Day 1: MELD 15 hasn't become magic number
The nation's liver allocation system had to be fixed.
Far too many livers were being taken to transplant centers that were using them on patients on the lower end of the wait list. Sicker patients in the same region of the country never had a chance of getting them.
From 2002 through 2004, one in 10 liver transplants in the United States was done in a patient with a MELD score lower than 15. The University of Pittsburgh Medical Center led the nation in doing those surgeries with 38 percent of all livers going to patients who weren't critically ill.
The MELD -- Model End-stage Liver Disease -- ranking is based on three blood tests that predict a patient's need for a new liver within three months.
With a limited supply of organs, and with knowledge that most patients with MELD scores lower than 15 are better off waiting for a transplant until they are sicker, the federal government sought to create a broader sharing scheme.
Instead of organs being shared solely in descending order by the MELD scale, the so-called Share 15 policy, first used in 2005, says that those with a score of 15 or higher get first crack at the liver. First chance at the liver is within the transplant center's local area. If no one takes it there, the liver is offered within a wider regional area that can include several neighboring states.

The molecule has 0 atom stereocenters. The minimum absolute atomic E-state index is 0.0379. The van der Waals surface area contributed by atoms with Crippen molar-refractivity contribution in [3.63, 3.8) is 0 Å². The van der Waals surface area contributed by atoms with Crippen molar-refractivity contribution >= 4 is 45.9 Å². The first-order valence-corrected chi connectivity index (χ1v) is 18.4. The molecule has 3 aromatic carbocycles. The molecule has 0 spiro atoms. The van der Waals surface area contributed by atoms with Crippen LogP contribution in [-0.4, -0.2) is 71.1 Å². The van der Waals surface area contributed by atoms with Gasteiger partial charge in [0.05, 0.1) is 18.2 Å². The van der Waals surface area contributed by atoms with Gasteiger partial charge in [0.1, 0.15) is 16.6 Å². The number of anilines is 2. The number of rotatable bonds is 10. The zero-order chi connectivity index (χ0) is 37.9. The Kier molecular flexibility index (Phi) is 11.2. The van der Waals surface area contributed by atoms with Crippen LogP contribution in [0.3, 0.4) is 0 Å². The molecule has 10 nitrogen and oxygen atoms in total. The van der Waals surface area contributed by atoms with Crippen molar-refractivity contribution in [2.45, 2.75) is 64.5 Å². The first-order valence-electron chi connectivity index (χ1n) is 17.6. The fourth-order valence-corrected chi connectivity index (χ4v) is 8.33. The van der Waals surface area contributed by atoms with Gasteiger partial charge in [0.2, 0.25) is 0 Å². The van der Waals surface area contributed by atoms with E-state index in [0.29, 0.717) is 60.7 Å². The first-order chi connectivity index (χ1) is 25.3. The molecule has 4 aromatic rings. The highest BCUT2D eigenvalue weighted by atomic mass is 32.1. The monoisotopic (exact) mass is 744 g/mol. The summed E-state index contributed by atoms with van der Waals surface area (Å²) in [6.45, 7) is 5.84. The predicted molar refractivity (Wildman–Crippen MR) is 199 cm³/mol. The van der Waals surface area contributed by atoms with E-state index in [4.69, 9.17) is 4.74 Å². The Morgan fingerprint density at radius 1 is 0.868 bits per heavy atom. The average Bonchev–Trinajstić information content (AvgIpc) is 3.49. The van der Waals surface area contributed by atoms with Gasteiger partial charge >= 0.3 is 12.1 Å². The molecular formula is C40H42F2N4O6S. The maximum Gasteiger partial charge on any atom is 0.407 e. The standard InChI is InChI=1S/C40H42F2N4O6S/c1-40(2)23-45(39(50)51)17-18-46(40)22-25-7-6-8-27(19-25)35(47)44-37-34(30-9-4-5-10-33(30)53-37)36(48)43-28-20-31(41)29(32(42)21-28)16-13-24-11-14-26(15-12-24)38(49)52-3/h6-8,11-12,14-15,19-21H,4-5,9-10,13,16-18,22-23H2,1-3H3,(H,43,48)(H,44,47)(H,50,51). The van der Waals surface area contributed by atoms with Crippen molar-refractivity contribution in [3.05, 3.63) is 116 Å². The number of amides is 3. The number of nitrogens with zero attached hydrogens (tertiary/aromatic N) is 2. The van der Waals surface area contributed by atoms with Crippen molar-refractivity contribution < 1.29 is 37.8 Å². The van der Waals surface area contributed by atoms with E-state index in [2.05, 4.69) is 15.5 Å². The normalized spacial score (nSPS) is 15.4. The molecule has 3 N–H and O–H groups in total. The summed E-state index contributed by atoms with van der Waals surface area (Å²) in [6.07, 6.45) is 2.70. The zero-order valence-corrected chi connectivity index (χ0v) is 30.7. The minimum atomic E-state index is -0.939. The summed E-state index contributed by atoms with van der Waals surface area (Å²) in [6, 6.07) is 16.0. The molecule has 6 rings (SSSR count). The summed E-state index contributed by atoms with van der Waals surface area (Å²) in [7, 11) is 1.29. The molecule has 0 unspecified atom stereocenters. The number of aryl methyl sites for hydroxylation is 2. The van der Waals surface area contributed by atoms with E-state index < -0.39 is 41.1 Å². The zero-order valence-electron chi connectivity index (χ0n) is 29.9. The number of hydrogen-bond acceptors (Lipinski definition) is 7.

People with lower scores are considered only when doctors for all higher-scoring patients in the region have passed on the organ.
"It was a way to show that with a score less than 15, you didn't get any benefits from transplantation," said Dr. John Fung, chairman of surgery at The Cleveland Clinic and former chief at UPMC.
The Share 15 plan worked - to a certain degree. From 2005 through 2007, the number of transplants nationwide on patients with MELD scores below 15 dropped to 846 from 1,627 in the previous three years. The Trib's analysis of low-MELD patients includes those who received extra points for illnesses that do not show up in the MELD tests, such as cancer.
Several centers, most notably UPMC and three others, continue to do those surgeries.
"It's irresponsible to list patients and not give them a chance," said Dr. Amadeo Marcos, UPMC's chief of transplantation until his resignation last week.
Federal officials are pleased with Share 15, saying it has resulted in a "considerable decrease" overall of low-MELD liver transplants.
Dr. James Burdick, director of the division of transplantation at the U.S. Health Resources and Services Administration, said the agency has no plans to stop or discourage programs from routinely doing transplants on patients with scores lower than 15.
"An important principle is to allow some physician-patient judgment for specific cases," Burdick wrote in an e-mail.
Marcos said the patients with lower MELD scores who get transplants are often people who are sicker than their scores would indicate.
"We are absolutely in the mainstream of what centers are doing," Marcos said.
"Now, still, you have to leave some room for that patient-doctor decision of when it's best to help them."
He said patients go to UPMC not because they do low-MELD transplants but because they have good outcomes. At UPMC, 84 percent of all patients were alive one year after transplant.
"We cannot expect all transplant surgeons to have the same philosophy, but they are doing, to the best of their knowledge, what helps patients," Marcos said.
"And that's the bottom line."